I’ve spent much of my adult life searching for a Native voice that echoes my own experience as an urban Indian. It was not until I read There There that I finally found a captivating voice who writes about Native life with both precision and power. The novel’s characters capture beautifully the history and truth of being Native in all its nuances, from Dene Oxendene, a documentary filmmaker who honors his uncle’s life by capturing the stories of Oakland Natives, to Jacquie Red Feather, a recently sober substance abuse counselor reckoning with her past and returning to her family. Tommy Orange’s stunning debut weaves a polyphonic narrative of Native experience, with each character grappling with the hope and heartbreak that comes from hundreds of years of trauma. These voices reach a crescendo at the Big Oakland Powwow in a finale that is both apt and horrifying — much like the untold history of Native Americans. Orange writes surely and resolutely of the Native experience, and he commands the reader’s acknowledgment of our history. Recommended By Kate L., Powells.com
When you hear truth as potent as Orange’s, speaking through generations of suffering and slaughter and consequent addiction and poverty, it surpasses anything as temporary as anger or righteousness or even respect, it takes you to the place of acknowledgement, a recognition of power and knowing. This book changes the story being told about Native Americans — it changes us all — reminding us that no matter how ravaged an identity, place, or a people becomes, it can never be completely annihilated. It will continue finding its way back to joy and recovery. Recommended By Aubrey W., Powells.com
Add me to the growing chorus of people who are raving about this book! In highlighting too often ignored Native voices, Tommy Orange takes the ugliness of rage, sorrow, heartache, and displacement, and channels them into something indescribably beautiful, something miraculous.There There is an oil slick rainbow of a book and a magnificent debut! Recommended By Lauren P., Powells.com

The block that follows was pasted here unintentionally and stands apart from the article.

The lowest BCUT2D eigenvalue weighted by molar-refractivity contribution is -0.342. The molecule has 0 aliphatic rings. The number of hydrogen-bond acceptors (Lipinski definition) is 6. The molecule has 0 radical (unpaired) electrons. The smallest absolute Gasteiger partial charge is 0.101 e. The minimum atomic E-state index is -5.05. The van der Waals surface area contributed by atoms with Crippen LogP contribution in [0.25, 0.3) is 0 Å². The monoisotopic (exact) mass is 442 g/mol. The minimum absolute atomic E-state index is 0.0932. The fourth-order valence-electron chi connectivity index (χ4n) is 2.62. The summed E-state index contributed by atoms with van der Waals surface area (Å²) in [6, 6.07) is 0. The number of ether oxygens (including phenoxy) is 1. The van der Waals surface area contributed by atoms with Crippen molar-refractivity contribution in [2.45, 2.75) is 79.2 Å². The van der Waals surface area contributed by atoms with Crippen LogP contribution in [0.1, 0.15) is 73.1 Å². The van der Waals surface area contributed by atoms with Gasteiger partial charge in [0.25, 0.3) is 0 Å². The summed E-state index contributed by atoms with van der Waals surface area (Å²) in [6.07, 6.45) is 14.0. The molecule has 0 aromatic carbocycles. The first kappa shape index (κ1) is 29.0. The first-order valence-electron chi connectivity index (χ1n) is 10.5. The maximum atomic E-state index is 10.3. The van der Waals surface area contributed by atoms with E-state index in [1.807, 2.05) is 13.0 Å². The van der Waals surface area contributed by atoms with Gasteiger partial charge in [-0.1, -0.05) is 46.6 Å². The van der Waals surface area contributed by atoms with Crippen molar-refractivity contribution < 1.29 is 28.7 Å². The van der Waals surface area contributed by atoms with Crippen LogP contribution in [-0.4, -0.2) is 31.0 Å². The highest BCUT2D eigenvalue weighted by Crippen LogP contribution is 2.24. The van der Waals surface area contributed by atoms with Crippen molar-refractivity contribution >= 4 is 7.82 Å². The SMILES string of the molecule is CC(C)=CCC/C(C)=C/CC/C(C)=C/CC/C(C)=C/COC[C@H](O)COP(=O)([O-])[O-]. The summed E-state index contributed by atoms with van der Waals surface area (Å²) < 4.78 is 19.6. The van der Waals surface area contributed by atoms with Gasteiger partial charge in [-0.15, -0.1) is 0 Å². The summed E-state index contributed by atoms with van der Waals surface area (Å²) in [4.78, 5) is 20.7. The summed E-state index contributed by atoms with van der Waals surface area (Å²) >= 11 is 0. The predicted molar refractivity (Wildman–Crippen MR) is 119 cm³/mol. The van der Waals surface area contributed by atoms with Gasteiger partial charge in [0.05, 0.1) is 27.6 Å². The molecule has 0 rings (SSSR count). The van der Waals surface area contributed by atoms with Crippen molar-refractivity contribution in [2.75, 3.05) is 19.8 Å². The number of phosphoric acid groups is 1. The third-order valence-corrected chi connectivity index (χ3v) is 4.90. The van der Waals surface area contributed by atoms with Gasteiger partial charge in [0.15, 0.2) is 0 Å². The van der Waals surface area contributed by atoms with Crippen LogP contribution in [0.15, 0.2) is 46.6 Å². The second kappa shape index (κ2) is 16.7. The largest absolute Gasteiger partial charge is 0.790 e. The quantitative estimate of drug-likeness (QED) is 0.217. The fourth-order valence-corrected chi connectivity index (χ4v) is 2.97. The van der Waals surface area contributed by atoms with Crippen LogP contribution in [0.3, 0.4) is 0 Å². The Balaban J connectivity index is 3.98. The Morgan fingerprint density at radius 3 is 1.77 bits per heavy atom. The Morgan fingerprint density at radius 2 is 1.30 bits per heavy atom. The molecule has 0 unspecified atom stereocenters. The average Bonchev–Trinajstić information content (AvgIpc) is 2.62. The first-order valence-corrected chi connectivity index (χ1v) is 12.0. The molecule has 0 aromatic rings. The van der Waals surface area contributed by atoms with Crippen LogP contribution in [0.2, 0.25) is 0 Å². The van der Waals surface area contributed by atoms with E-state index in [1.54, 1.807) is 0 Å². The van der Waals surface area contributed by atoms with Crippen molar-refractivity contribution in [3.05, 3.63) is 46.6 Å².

Synopses & Reviews
The sensational, bestselling debut that has taken the literary world by storm: Tommy Orange’s first novel, which follows twelve characters traveling to the Big Oakland Powwow, is a wondrous and shattering portrait of an America few of us have ever seen.
There There is a relentlessly paced multigenerational story about violence and recovery, memory and identity, and the beauty and despair woven into the history of a nation and its people. Jacquie Red Feather is newly sober and trying to make it back to the family she left behind in shame. Dene Oxendene is pulling his life back together after his uncle’s death and has come to work at the powwow to honor his uncle’s memory. Opal Viola Victoria Bear Shield has come to watch her nephew Orvil, who has taught himself traditional Indian dance through YouTube videos and has come to the powwow to dance in public for the very first time. There will be glorious communion and a spectacle of sacred tradition and pageantry. And there will be sacrifice and heroism and unspeakable loss. Tommy Orange writes of the plight of the urban Native American — the Native American in the city — in a stunning novel that grapples with a complex and painful history, with an inheritance of beauty and profound spirituality, and with a plague of addiction, abuse, and suicide. An unforgettable debut, destined to become required reading in schools and universities across the country.
“Stunning, symphonic….Orange — whose prose is electric, alive, who holds sorrow and joy at once in the palm of his sentences — puts his characters in front of reflective surfaces….They look at themselves, trying to figure out who they are, what they are, who and where they come from.” The Boston Globe
“Pithy and pointed. With a literary authority rare in a debut novel, it places Native American voices front and center before readers’ eyes.” NPR/Fresh Air
“[An] exceptional debut….Exquisite….Orange knows well the power of telling stories — but, more to the point, of telling good stories, ones that sublimely render the truth of experiences that are passed over…that challenge all other stories to be better.” San Francisco Chronicle
“A gripping deep dive into urban indigenous community in California: an astonishing literary debut!” Margaret Atwood, via Twitter
“Pure soaring beauty….Original and complex….Sweeping and subtle.” The New York Times Book Review
“Masterful….White-hot….[A] devastating debut.” The Washington Post
About the Author
Tommy Orange is a recent graduate from the MFA program at the Institute of American Indian Arts. He is a 2014 MacDowell Fellow and a 2016 Writing by Writers Fellow. He is an enrolled member of the Cheyenne and Arapaho Tribes of Oklahoma. He was born and raised in Oakland, California, and currently lives in Angels Camp, California.